contested doctrine can be inferred from its “ contrariety to

every principle of human reason, as well as to 56 all our ideas of the divine attributes.” I content myself with inferring the divine origin of Christianity from its perfect consonancy, to the principles of natural religion, and to those ideas which reason teaches us to entertain of the sus preme Being; not that I mean to countenance the opinion, that Christianity is as old as the creation, or that unaffisted reason was capable of demonstrating those sublime truths which constitute the fundamental articles of the Christian faith; but my meaning is, that Christianity is such a revelation as reason would teach us to hope for,

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and with gratitude and joy to receive; it confirms those exalted ideas which reafon taught some of her most favoured votaries to entertain of the being and perfections of a God, of the reality of a future state of existence, of the necessity of virtue in order to attain to happiness in that state ; and it inculcates a system of the purest morality, such as has a direct tendency to diffuse a universal spirit of benevolence, unity, and concord. This religion, while it ascribes glory to God in the highest, breathes peace on earth, and good-will to men. In a word, it is a religion worthy of its divine author ; it is not only a system too refined and exalted for a few ignorant and illiterate men to frame or invent; but it is far superior in dignity, in consistency, and utility, to all that the genius, the learning, and the philanthropy, of a Socrates, a Plato, a Tully, a Seneca, or an Antoninus, could effect in their united and immortal labours, for the purpose of instructing and of reforming mankind,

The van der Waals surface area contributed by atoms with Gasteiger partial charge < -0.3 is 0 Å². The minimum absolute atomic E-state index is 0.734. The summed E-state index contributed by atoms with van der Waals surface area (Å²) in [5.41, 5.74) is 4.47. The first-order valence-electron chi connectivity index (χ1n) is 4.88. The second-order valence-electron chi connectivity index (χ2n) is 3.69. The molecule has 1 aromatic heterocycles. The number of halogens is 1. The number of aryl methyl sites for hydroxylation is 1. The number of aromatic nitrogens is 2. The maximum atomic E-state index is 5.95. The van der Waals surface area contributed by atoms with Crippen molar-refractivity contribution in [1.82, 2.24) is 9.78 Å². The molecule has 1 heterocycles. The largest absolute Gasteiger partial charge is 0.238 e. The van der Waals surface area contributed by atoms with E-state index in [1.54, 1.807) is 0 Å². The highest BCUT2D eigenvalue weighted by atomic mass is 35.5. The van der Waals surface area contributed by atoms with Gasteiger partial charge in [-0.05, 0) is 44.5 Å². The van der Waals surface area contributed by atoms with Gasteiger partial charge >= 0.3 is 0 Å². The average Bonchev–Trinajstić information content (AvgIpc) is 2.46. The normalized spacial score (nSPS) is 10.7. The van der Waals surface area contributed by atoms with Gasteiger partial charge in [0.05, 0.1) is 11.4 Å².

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HAT objection which seems entitled to